Compare any two graphics cards:
Radeon HD 5850 vs Radeon HD 6570 (OEM) 2GB
IntroThe Radeon HD 5850 features a GPU clock speed of 725 MHz, and the 1024 MB of GDDR5 memory is set to run at 1000 MHz through a 256-bit bus. It also features 1440(288x5) SPUs, 72 TAUs, and 32 ROPs.
Compare all of that to the Radeon HD 6570 (OEM) 2GB, which features a GPU core clock speed of 650 MHz, and 1024 MB of GDDR5 RAM running at 1000 MHz through a 128-bit bus. It also is made up of 480 Stream Processors, 24 Texture Address Units, and 8 ROPs.
(No game benchmarks for this combination yet.)
Power Usage and Theoretical Benchmarks
Power Consumption (Max TDP)
In theory, the Radeon HD 5850 will be 100% faster than the Radeon HD 6570 (OEM) 2GB in general, due to its greater bandwidth. (explain)
Texel RateThe Radeon HD 5850 will be a lot (more or less 235%) better at anisotropic filtering than the Radeon HD 6570 (OEM) 2GB. (explain)
Pixel RateIf using a high resolution is important to you, then the Radeon HD 5850 is a better choice, by far. (explain)
Please note that the above 'benchmarks' are all just theoretical - the results were calculated based on the card's specifications, and real-world performance may (and probably will) vary at least a bit.
Price ComparisonPlease note that the price comparisons are based on search keywords, and might not be the exact same card listed on this page. We have no control over the accuracy of their search results.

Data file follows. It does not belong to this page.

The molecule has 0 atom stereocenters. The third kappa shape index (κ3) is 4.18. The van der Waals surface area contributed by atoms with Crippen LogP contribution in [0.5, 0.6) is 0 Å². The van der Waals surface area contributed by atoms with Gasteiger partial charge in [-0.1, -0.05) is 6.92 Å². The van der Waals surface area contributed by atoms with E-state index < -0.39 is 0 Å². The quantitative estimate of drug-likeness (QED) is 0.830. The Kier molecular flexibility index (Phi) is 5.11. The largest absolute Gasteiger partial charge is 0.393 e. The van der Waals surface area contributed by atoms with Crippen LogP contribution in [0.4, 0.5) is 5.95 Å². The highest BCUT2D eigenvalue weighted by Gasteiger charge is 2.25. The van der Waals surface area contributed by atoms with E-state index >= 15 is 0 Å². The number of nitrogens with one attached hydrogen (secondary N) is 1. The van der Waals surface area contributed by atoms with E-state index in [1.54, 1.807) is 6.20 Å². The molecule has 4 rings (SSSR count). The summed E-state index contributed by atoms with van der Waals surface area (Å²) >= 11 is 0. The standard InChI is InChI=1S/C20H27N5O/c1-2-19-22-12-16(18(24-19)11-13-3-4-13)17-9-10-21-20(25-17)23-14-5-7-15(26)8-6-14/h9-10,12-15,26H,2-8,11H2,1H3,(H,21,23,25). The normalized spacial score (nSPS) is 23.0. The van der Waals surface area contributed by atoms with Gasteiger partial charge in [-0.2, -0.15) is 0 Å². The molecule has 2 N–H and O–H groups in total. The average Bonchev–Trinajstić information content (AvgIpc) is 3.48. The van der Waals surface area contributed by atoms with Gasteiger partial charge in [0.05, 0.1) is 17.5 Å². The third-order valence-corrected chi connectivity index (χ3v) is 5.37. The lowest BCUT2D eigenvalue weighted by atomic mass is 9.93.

Memory Bandwidth: Bandwidth is the max amount of data (measured in MB per second) that can be transferred across the external memory interface in one second. It is calculated by multiplying the card's bus width by its memory speed. If it uses DDR type memory, it must be multiplied by 2 once again. If DDR5, multiply by 4 instead. The better the bandwidth is, the faster the card will be in general. It especially helps with anti-aliasing, High Dynamic Range and high resolutions.
Texel Rate: Texel rate is the maximum number of texture map elements (texels) that are applied in one second. This figure is worked out by multiplying the total amount of texture units by the core clock speed of the chip. The better the texel rate, the better the card will be at texture filtering (anisotropic filtering - AF). It is measured in millions of texels applied per second.
Pixel Rate: Pixel rate is the most pixels that the graphics chip could possibly write to its local memory per second - measured in millions of pixels per second. The figure is calculated by multiplying the number of colour ROPs by the clock speed of the card. ROPs (Raster Operations Pipelines - aka Render Output Units) are responsible for outputting the pixels (image) to the screen. The actual pixel fill rate is also dependant on many other factors, most notably the memory bandwidth of the card - the lower the memory bandwidth is, the lower the ability to get to the maximum fill rate.